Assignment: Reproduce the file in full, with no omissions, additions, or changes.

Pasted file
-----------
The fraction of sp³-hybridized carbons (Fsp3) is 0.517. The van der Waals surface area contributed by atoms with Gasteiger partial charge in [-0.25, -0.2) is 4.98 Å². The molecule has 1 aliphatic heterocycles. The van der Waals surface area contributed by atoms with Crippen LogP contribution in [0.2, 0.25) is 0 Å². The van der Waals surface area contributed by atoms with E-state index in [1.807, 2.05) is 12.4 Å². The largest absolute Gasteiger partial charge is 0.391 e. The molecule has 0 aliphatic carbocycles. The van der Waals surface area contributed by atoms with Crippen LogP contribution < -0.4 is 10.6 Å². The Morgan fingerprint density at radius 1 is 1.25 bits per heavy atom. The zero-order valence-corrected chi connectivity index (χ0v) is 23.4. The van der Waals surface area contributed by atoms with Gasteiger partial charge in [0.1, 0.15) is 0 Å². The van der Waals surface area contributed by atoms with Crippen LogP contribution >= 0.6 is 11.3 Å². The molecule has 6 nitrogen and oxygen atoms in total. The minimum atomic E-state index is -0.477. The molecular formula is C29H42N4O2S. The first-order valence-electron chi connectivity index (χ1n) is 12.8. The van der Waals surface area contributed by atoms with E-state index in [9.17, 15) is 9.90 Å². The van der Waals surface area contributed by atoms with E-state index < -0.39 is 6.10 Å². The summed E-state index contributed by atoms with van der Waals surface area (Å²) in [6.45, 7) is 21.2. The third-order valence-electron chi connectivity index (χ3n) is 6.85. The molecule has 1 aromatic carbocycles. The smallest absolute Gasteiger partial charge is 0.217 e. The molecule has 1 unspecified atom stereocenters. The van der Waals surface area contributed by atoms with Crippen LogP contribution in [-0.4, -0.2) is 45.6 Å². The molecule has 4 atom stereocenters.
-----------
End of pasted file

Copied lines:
The fraction of sp³-hybridized carbons (Fsp3) is 0.517. The van der Waals surface area contributed by atoms with Gasteiger partial charge in [-0.25, -0.2) is 4.98 Å². The molecule has 1 aliphatic heterocycles. The van der Waals surface area contributed by atoms with Crippen LogP contribution in [0.2, 0.25) is 0 Å². The van der Waals surface area contributed by atoms with E-state index in [1.807, 2.05) is 12.4 Å². The largest absolute Gasteiger partial charge is 0.391 e. The molecule has 0 aliphatic carbocycles. The van der Waals surface area contributed by atoms with Crippen LogP contribution < -0.4 is 10.6 Å². The Morgan fingerprint density at radius 1 is 1.25 bits per heavy atom. The zero-order valence-corrected chi connectivity index (χ0v) is 23.4. The van der Waals surface area contributed by atoms with Gasteiger partial charge in [0.1, 0.15) is 0 Å². The van der Waals surface area contributed by atoms with Crippen LogP contribution >= 0.6 is 11.3 Å². The molecule has 6 nitrogen and oxygen atoms in total. The minimum atomic E-state index is -0.477. The molecular formula is C29H42N4O2S. The first-order valence-electron chi connectivity index (χ1n) is 12.8. The van der Waals surface area contributed by atoms with E-state index in [9.17, 15) is 9.90 Å². The van der Waals surface area contributed by atoms with E-state index < -0.39 is 6.10 Å². The summed E-state index contributed by atoms with van der Waals surface area (Å²) in [6.45, 7) is 21.2. The third-order valence-electron chi connectivity index (χ3n) is 6.85. The molecule has 1 aromatic carbocycles. The smallest absolute Gasteiger partial charge is 0.217 e. The molecule has 1 unspecified atom stereocenters. The van der Waals surface area contributed by atoms with Crippen LogP contribution in [-0.4, -0.2) is 45.6 Å². The molecule has 4 atom stereocenters.